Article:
I’ve come up with a simple test to answer this question: I ask myself how much time I expect to spend sitting down. Usually, before a day begins, I have a pretty good sense of how much sitting or standing I’ll be doing, and that’s really all I need to make informed decisions about how to use my time. There are some kinds of creative work that demand sustained concentration at a desk or in a seated position. This includes most of the “careful” tasks that Mamet describes, but also certain forms of intuitive, nonlinear thinking, like making a mind map. By contrast, there are other sorts of work that not only don’t require you to be at your desk, but are actively stifled by it: daydreaming, brooding over problems, trying to sketch out large blocks of the action. You often do a better job of it when you’re out taking a walk, or in the bus, bath, or bed. When scheduling creative work, then, you should start by figuring out what your body is likely to be doing that day, and then use this to plan what to do with your mind. Your brain has no choice but to tag along with your body when it’s running errands or standing in line at the bank, but if you structure your time appropriately, those moments won’t go to waste. And it’s often such external factors, rather than the internal logic of where you should be in the process, that determine what you should be doing.

At first glance, this doesn’t seem that much different from the stock advice that you should utilize whatever time you have available, whether you’re washing the dishes or taking a shower. But I think it’s a bit more nuanced than this, and that it’s more about matching the work to be done to the kind of time you have. If you try to think systematically and carefully while taking a walk in the park, you’ll feel frustrated when your mind wanders to other subjects. Conversely, if you try to daydream at your desk, not only are you likely to feel boxed in by your surroundings, but you’re also wasting valuable time that would be better spent on work that only requires the Napoleonic virtues of thoroughness and patience. Inspiration can’t be forced, and you don’t know in advance if you’re better off being careful or inventive on any given day—but the amount of time that you’ll be seated provides an important clue. (You can also reverse the process, and arrange to be seated as little as possible on days when you hope to get some inventive thinking done. For most of us, unfortunately, this isn’t entirely under our control, which makes it all the more sensible to take advantage of such moments when they present themselves.) And it doesn’t need to be planned beforehand. If you’re at work on a problem and you’re not sure what kind of thinking you should be doing, you can look at yourself and ask: Am I sitting down right now? And that’s all the information you need.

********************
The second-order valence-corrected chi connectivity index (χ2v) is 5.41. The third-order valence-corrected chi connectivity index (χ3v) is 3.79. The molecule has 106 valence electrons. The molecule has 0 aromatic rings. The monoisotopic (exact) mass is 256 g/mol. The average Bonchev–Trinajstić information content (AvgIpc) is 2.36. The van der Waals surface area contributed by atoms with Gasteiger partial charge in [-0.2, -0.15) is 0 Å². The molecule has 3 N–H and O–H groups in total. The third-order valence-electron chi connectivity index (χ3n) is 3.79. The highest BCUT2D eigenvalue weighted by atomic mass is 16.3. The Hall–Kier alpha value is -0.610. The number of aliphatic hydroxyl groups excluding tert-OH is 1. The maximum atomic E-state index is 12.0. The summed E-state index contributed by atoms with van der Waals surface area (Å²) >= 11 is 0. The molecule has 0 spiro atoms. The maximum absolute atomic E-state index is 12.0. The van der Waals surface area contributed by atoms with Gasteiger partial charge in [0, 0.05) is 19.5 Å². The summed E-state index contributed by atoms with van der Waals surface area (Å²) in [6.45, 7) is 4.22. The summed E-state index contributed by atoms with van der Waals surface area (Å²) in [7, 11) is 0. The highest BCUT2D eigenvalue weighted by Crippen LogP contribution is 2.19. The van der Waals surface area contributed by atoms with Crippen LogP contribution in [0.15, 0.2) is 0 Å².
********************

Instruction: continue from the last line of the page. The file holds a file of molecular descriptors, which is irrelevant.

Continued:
Written by nevalalee

January 19, 2018 at 9:00 am

Posted in Books

Tagged with , ,

Are you sitting down?

with 2 comments

Colin Wilson

Last week, I mentioned what I’ve come to see as the most valuable piece of writing wisdom I know, which is David Mamet’s advice in Some Freaks “to go one achievable step at a time.” You don’t try to do everything at once, which is probably impossible anyway. Instead, there are days in which you do “careful” jobs that are the artistic equivalent of housekeeping—research, making outlines of physical actions, working out the logic of the plot—and others in which you perform “inventive” tasks that rely on intuition. This seems like common sense: it’s hard enough to be clever or imaginative as it is, without factoring in the switching costs associated with moving from one frame of mind to another. The writer Colin Wilson believed that the best ideas emerge when your left and right hemispheres are moving at the same rate, which tends to occur in moments of either reverie or high excitement. This is based on an outdated model of how the brain works, but the phenomenon it describes is familiar enough, and it’s just a small step from there to acknowledging that neither ecstatic nor dreamlike mental states are particularly suited for methodical work. When you’re laying the foundations for future creative activity, you usually end up somewhere in the middle, in a state of mind that is focused but not heightened, less responsive to connections than to units, and concerned more with thoroughness than with inspiration. It’s an important stage, but it’s also the last place where you’d expect real insights to appear.

Clearly, a writer should strive to work with, rather than against, this natural division of labor. It’s also easy to agree with Mamet’s advice that it’s best to tackle one kind of thinking per day. (Mental switching costs of any kind are usually minimized when you’ve had a good night’s sleep in the meantime.) The real question is how to figure out what sort of work you should be doing at any given moment, and, crucially, whether it’s possible to predict this in advance. Any writer can tell you that there’s an enormous difference between getting up in the morning without any idea of what you’re doing that day, which is the mark of an amateur, and having a concrete plan—which is why professional authors use such tools as outlines and calendars. Ideally, it would be nice to know when you woke up whether it was going to be a “careful” day or an “inventive” day, which would allow you to prepare yourself accordingly. Sometimes the organic life cycle of a writing project supplies the answer: depending on where you are in the process, you engage in varying proportions of careful or inventive thought. But every stage requires some degree of both. As Mamet implies, you’ll often alternate between them, although not as neatly as in his hypothetical example. And while it might seem pointless to allocate time for inspiration, which appears according to no fixed schedule, you can certainly create the conditions in which it’s more likely to appear. But how do you know when?

David Mamet